This problem can become even more complicated if a contractor is performing under a fixed-price performance-based contract or similar contract where it is common for a contractor to cross-train its personnel to be able perform services covered by multiple labor categories or multiple classifications within a labor category. It is not unusual for such fixed-price contracts not to require the contractor to track hours spent by SCA-covered personnel on specific tasks or time spent performing a particular work function or performing certain items. In fact, in some cases, the nature of the contractor performance model and/or existing business systems may prevent the recording of time spent by SCA personnel performing specific tasks or items of performance under the contract. Instead, contractors track the total time SCA personnel spend working on the SCA contract. Nevertheless, if a contractor's SCA-covered personnel perform work in multiple labor categories, it is the contractor's obligation to segregate hours worked in each labor category in its records and pay SCA covered personnel at the appropriate labor category rate for the work performed under that labor category by the employee. If a contractor cannot segregate the time its SCA personnel spend within each SCA labor category in a workweek, then the contractor must pay these employees for all SCA hours at the highest labor rate amongst the labor categories worked.
Contractors also may face similar challenges when utilizing personnel at contractor facilities that perform both SCA covered services for government customers as well as non-SCA covered services for commercial customers during the same work day or even within the same pay period. Unless the contractor elects to pay its SCA covered personnel at the SCA rates for all hours worked (even though the employee is not working all hours under an SCA contract), contractors need to have a way to segregate the SCA hours from the non-SCA hours. Without such segregation, there is a significant risk that DOL would direct the contractor to pay all hours worked by such an employee (whether for government customers or commercial customers) at the relevant SCA wage rate.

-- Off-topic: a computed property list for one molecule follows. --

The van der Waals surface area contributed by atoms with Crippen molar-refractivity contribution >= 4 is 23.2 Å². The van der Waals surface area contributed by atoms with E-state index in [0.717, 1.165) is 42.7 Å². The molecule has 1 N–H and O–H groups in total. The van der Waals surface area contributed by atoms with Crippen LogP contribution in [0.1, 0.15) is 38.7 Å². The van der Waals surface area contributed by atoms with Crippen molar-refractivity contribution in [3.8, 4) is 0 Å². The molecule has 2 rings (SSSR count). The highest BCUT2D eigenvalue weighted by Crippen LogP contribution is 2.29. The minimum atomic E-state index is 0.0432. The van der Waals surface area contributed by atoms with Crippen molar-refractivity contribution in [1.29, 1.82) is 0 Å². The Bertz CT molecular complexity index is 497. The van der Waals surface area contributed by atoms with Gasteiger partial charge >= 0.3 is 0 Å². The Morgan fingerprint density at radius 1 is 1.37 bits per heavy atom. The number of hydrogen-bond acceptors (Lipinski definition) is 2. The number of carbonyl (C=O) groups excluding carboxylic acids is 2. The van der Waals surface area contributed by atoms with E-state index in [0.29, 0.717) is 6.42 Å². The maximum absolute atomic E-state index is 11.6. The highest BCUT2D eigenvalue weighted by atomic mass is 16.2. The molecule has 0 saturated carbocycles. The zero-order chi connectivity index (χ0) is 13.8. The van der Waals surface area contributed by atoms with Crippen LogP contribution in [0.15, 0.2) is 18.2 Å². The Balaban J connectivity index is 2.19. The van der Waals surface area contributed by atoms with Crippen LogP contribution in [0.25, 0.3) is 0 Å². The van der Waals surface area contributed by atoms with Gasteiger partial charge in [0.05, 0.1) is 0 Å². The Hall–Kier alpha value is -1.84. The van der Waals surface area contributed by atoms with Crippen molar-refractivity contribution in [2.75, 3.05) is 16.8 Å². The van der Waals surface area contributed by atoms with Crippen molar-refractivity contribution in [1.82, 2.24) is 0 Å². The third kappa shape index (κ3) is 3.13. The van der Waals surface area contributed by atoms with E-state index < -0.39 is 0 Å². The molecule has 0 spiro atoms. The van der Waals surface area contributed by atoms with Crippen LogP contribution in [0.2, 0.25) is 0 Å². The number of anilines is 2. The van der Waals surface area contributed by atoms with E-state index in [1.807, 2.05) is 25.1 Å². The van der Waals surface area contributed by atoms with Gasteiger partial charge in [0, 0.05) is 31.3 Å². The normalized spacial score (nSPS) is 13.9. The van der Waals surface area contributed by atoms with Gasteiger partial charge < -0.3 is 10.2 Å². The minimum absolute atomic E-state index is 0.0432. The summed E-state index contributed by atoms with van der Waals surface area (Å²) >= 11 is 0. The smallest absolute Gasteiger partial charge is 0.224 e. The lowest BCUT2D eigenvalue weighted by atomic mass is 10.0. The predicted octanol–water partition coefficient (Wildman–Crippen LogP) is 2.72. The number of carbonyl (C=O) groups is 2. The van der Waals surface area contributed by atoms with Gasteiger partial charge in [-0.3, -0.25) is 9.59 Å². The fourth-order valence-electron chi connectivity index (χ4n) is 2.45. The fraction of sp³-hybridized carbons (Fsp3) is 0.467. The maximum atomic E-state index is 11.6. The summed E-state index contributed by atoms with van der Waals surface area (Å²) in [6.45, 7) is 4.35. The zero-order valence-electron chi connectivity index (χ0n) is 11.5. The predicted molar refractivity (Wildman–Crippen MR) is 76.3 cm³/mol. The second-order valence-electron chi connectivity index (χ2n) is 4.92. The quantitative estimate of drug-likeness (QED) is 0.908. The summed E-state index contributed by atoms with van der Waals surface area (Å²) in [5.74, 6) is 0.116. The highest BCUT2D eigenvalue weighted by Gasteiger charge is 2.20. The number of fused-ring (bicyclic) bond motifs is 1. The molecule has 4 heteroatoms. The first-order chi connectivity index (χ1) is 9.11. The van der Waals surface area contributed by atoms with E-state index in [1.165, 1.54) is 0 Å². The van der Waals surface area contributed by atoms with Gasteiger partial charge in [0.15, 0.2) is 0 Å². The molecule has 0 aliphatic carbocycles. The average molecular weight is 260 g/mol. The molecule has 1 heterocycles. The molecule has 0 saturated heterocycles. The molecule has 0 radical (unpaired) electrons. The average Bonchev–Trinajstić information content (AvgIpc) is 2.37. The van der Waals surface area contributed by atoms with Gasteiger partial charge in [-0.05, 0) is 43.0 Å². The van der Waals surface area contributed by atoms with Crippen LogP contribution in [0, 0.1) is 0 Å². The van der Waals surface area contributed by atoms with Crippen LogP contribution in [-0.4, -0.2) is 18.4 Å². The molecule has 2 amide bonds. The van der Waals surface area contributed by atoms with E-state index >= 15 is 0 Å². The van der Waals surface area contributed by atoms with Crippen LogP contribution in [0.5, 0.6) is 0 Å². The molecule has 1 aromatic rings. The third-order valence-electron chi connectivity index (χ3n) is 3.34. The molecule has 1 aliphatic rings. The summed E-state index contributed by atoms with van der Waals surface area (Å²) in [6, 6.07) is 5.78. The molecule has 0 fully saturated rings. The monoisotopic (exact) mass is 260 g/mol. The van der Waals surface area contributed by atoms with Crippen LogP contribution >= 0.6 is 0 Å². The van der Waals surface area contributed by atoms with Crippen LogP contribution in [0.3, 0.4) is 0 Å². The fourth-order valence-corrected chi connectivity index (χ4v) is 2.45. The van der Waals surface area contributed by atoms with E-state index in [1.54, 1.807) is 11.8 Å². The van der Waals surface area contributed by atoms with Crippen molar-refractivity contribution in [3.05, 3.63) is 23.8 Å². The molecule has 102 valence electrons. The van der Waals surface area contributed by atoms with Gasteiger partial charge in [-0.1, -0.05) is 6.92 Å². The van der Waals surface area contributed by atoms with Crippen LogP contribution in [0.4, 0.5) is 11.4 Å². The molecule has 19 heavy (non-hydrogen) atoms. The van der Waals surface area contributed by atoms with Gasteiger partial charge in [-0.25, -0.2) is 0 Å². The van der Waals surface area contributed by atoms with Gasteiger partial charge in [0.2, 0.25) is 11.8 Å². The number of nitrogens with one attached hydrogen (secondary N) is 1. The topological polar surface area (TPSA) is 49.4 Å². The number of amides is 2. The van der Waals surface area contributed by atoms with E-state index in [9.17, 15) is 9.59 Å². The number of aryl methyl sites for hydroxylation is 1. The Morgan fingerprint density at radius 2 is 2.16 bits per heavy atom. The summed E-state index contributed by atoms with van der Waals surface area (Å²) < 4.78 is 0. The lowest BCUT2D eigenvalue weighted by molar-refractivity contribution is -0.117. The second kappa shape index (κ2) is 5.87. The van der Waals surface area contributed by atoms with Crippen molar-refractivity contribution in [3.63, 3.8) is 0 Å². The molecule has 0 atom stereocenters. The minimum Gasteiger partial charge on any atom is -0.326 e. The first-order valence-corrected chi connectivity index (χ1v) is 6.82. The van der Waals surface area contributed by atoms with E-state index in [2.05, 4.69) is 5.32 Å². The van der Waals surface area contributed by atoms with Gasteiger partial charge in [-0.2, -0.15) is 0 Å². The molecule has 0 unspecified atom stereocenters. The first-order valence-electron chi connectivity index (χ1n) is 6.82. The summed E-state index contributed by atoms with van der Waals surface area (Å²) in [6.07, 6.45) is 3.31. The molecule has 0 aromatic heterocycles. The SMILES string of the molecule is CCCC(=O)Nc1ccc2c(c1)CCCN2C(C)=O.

Contractors faced with these circumstances should consider one of two options. They should evaluate whether to modify their performance to segregate the SCA covered workers' hours as needed, or (b) pay SCA covered workers at the applicable SCA rate (or higher SCA rate, if choosing between two) for all hours worked in any week when the workers perform SCA covered work. Contractors should choose whichever option is more cost effective and more likely to ensure that the SCA employees receive no less than the prevailing wages as required by the SCA regulations.
Wage Determinations and Place of Performance
The SCA and implementing regulations contain detailed guidance on WD incorporation procedures and related topics such as place of performance. Simply put, however, contractors often overlook ensuring that the correct and current WDs are incorporated into the Contract (although DOL auditors and investigators tend to focus on that issue), and correcting the issue after its discovery can be a challenge. Under the SCA, contracting officers must request a WD prior to any of the following: (i) invitation for bids; (ii) request for proposals; (iii) commencement of negotiations; (iv) exercise of option or contract extension; (v) annual anniversary date of a multi-year contract subject to annual fiscal appropriations of the Congress; or (vi) biennial anniversary date of a multi-year contract not subject to such annual appropriations, if so authorized by the Wage and Hour Division. Revised WDs are to be incorporated into applicable federal contracts, which is typically done at an option year renewal; however, a contracting agency may elect to incorporate a revised WD prior to contract anniversary.
While the regulations on their face do not appear to impose any liability or obligation on the contractor to pay prevailing wages in a revised WD until action is taken by the contracting agency to incorporate the WD in the contract, we encourage clients to be proactive in this regard. First, it is unclear what position DOL or a Board of Contract Appeals would take on a contractor's liability, especially if a contractor had knowledge of the updated WD and was choosing to simply wait until the contracting officer acted (and as a result delayed paying any higher wages required by the updated WD). Second, failure to address the problem could lead to an inability for the contractor to obtain appropriate price adjustments. In any event, a contracting officer cannot waive the application of a federal statute like the SCA. If DOL discovers that a contracting officer has failed to incorporate the most recent WD, DOL may direct the contracting officer to include it in contract, which if incorporated “late” could again impact the contractor's ability to obtain appropriate price adjustments.